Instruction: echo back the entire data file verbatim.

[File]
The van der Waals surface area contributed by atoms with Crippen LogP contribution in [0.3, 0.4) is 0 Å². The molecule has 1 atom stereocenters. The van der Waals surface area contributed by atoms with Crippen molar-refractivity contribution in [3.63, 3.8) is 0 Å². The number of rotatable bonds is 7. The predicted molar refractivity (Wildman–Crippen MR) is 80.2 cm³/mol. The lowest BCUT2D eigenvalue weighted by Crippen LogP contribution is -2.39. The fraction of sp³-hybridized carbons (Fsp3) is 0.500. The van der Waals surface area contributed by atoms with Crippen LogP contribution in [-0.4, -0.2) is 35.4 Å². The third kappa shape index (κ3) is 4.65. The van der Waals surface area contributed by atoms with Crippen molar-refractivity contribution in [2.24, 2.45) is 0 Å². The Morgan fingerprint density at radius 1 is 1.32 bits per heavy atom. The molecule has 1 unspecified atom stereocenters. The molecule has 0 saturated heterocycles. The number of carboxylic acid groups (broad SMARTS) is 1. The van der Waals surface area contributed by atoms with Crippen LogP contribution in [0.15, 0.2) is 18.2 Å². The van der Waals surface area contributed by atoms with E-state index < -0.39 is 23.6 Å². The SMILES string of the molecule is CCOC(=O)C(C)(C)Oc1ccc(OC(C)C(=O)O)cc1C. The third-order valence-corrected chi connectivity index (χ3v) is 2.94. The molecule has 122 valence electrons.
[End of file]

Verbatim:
The van der Waals surface area contributed by atoms with Crippen LogP contribution in [0.3, 0.4) is 0 Å². The molecule has 1 atom stereocenters. The van der Waals surface area contributed by atoms with Crippen molar-refractivity contribution in [3.63, 3.8) is 0 Å². The number of rotatable bonds is 7. The predicted molar refractivity (Wildman–Crippen MR) is 80.2 cm³/mol. The lowest BCUT2D eigenvalue weighted by Crippen LogP contribution is -2.39. The fraction of sp³-hybridized carbons (Fsp3) is 0.500. The van der Waals surface area contributed by atoms with Crippen LogP contribution in [-0.4, -0.2) is 35.4 Å². The third kappa shape index (κ3) is 4.65. The van der Waals surface area contributed by atoms with Crippen molar-refractivity contribution in [2.24, 2.45) is 0 Å². The Morgan fingerprint density at radius 1 is 1.32 bits per heavy atom. The molecule has 1 unspecified atom stereocenters. The molecule has 0 saturated heterocycles. The number of carboxylic acid groups (broad SMARTS) is 1. The van der Waals surface area contributed by atoms with Crippen LogP contribution in [0.15, 0.2) is 18.2 Å². The van der Waals surface area contributed by atoms with E-state index < -0.39 is 23.6 Å². The SMILES string of the molecule is CCOC(=O)C(C)(C)Oc1ccc(OC(C)C(=O)O)cc1C. The third-order valence-corrected chi connectivity index (χ3v) is 2.94. The molecule has 122 valence electrons.